Science Fiction Citations

747 records found; displaying 51 - 100.

Blowup - deflector

[previous] [1]
[2]
[3] [4] [5] [6] [7] [8] [9] [10] [11] [12] [13] [14] [15] [next]
Word Cite needed Description
Blowup (n.) any evidence 1945 Lewis Padgett, 'Beggars In Velvet' an atomic war; usually with 'the'
boat (n.) antedating 1930 Edward E. Smith, 'Skylark Three' = spaceship
bot (n.) antedating 1969 in Richard Meredith's "We All Died at Breakaway Station" an abbreviation for "robot", often spelled "'bot".
carbon-based (adj.) antedating 1939 Max C. Sheridan, "The Human Equation" based on the chemistry of carbon compounds: usually describing life, contrasted with that based on other chemical elements
chrononaut (n.) antedating 1963 Gardner Fox, 'The Highwayman and the Mighty Mite.' a time-traveller
chronoscope (n.) any evidence 1936 'Don A. Stuart', 'Elimination' a device for viewing events in the past or future
chronoscopy (n.) any evidence 1956 Isaac Asimov, The Dead Past viewing past or future events
Clarke belt (n.) antedating 1984 named after Arthur C. Clarke, the ring-shaped region around the earth containing all possible geostationary orbits
Clarke orbit (n.) antedating 1974 Howard Miles, "Artificial satellite observing and its applications" geosynchronous orbit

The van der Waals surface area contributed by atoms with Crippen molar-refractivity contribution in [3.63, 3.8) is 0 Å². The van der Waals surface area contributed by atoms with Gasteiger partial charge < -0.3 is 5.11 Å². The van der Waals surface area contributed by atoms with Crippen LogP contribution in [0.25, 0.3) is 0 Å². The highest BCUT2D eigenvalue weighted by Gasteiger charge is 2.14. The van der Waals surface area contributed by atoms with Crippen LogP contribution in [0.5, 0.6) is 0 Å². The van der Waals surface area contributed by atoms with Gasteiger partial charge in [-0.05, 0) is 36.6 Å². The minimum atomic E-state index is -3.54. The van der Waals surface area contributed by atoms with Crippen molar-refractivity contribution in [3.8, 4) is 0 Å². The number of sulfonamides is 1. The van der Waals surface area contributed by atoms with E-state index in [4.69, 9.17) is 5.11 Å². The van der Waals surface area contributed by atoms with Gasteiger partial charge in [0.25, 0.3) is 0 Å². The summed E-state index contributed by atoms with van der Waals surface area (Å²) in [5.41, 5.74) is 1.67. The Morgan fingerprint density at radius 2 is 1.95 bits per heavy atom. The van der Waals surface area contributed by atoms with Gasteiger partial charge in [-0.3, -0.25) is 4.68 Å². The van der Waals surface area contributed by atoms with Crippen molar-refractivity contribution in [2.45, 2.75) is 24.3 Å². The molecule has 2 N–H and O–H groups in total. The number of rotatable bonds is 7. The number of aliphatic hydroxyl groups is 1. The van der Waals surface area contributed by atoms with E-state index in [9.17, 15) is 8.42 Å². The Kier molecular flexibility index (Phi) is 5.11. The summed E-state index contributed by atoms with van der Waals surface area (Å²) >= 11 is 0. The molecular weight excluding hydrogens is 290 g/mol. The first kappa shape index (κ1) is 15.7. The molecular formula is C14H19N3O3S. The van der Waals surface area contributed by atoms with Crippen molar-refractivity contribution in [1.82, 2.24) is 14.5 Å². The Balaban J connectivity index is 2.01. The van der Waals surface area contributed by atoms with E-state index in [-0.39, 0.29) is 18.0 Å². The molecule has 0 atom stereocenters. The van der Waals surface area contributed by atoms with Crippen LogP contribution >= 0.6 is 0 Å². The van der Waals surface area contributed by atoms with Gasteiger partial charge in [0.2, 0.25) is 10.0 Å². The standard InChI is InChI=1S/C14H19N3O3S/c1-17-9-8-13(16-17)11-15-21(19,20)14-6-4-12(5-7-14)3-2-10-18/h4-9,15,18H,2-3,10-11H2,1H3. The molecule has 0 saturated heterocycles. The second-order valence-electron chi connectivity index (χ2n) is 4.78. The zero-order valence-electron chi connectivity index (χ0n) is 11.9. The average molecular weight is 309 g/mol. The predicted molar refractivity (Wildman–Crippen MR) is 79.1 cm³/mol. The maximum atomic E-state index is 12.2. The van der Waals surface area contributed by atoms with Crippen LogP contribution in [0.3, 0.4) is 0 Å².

Clarke ring (n.) antedating 1984 a ring-shaped hypothetical structure surrounding a planet, every part of which is in a Clarke orbit so that it appears, from the planet, to be stationary in the sky.
Clarke's First Law (n.) antedating 1962 Arthur C. Clarke, Profiles of the Future "When a distinguished but elderly scientist states that something is possible, he is almost certainly right. When he states that something is impossible, he is very probably wrong."
Clarke's Second Law (n.) antedating 1962 Arthur C. Clarke, Profiles of the Future "The only way of discovering the limits of the possible is to venture a little way past them into the impossible."
Clarke's Third Law (n.) antedating 1968 Arthur C. Clarke, letter to Science "Any sufficiently advanced technology is indistinguishable from magic."
cloak (v.) any evidence 1984 To make invisible or undetectable
cloaking device (n.) antedating 1971 James Blish, 'StarTrek 1' a device for rendering something invisible or undetectable.
cold fusion (n.) antedating 1957 Theodore Sturgeon, 'The Pod and the Barrier' a form of fusion that does not require high temperature
cold sleep (n.) antedating 1941 Robert A. Heinlein, "Methuselah's Children" suspended animation, with the subjects kept very cold or even frozen.
cold sleep (v.) antedating 1956 Robert A. Heinlein, "The Door Into Summer" to undergo suspended animation for a period of time
cold sleeper (n.) antedating 1969 Richard Meredith, "We All Died at Breakaway Station" a person in cold sleep.
collapsium (n.) any evidence 1958 H Beam Piper, Graveyard of Dreams any of a variety of extremely high-density substances
commlink (n.) antedating 1977 Alan Dean Foster, Star wars (novelization) a communication link; a communication device. Also spelled 'comlink' and 'comm link'.
communicator (n.) antedating 1934 E. E. Smith,'Skylark of Valeron' a device for communicating with a spaceship or astronaut